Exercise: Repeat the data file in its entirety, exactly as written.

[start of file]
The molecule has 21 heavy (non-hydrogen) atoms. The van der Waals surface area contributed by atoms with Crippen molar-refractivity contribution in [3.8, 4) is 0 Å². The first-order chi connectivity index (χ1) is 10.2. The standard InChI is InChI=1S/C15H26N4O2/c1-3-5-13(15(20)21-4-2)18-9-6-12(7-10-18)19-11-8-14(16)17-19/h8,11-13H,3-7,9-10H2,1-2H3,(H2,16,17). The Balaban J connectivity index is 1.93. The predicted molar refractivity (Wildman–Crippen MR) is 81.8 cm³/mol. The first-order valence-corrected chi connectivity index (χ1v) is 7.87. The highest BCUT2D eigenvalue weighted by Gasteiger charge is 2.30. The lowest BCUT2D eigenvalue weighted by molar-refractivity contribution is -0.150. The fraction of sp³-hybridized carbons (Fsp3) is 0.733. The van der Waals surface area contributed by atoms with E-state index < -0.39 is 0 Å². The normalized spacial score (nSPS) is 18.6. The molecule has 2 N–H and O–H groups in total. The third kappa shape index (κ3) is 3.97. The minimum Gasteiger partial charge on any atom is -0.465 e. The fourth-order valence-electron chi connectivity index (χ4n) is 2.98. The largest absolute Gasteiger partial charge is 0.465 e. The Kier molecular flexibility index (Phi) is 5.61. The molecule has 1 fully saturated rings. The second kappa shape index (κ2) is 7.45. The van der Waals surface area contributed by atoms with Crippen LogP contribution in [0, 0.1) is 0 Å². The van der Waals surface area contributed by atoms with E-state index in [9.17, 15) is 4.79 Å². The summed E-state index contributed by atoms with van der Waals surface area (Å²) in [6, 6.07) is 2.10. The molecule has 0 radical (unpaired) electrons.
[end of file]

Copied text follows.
The molecule has 21 heavy (non-hydrogen) atoms. The van der Waals surface area contributed by atoms with Crippen molar-refractivity contribution in [3.8, 4) is 0 Å². The first-order chi connectivity index (χ1) is 10.2. The standard InChI is InChI=1S/C15H26N4O2/c1-3-5-13(15(20)21-4-2)18-9-6-12(7-10-18)19-11-8-14(16)17-19/h8,11-13H,3-7,9-10H2,1-2H3,(H2,16,17). The Balaban J connectivity index is 1.93. The predicted molar refractivity (Wildman–Crippen MR) is 81.8 cm³/mol. The first-order valence-corrected chi connectivity index (χ1v) is 7.87. The highest BCUT2D eigenvalue weighted by Gasteiger charge is 2.30. The lowest BCUT2D eigenvalue weighted by molar-refractivity contribution is -0.150. The fraction of sp³-hybridized carbons (Fsp3) is 0.733. The van der Waals surface area contributed by atoms with E-state index < -0.39 is 0 Å². The normalized spacial score (nSPS) is 18.6. The molecule has 2 N–H and O–H groups in total. The third kappa shape index (κ3) is 3.97. The minimum Gasteiger partial charge on any atom is -0.465 e. The fourth-order valence-electron chi connectivity index (χ4n) is 2.98. The largest absolute Gasteiger partial charge is 0.465 e. The Kier molecular flexibility index (Phi) is 5.61. The molecule has 1 fully saturated rings. The second kappa shape index (κ2) is 7.45. The van der Waals surface area contributed by atoms with Crippen LogP contribution in [0, 0.1) is 0 Å². The van der Waals surface area contributed by atoms with E-state index in [9.17, 15) is 4.79 Å². The summed E-state index contributed by atoms with van der Waals surface area (Å²) in [6, 6.07) is 2.10. The molecule has 0 radical (unpaired) electrons.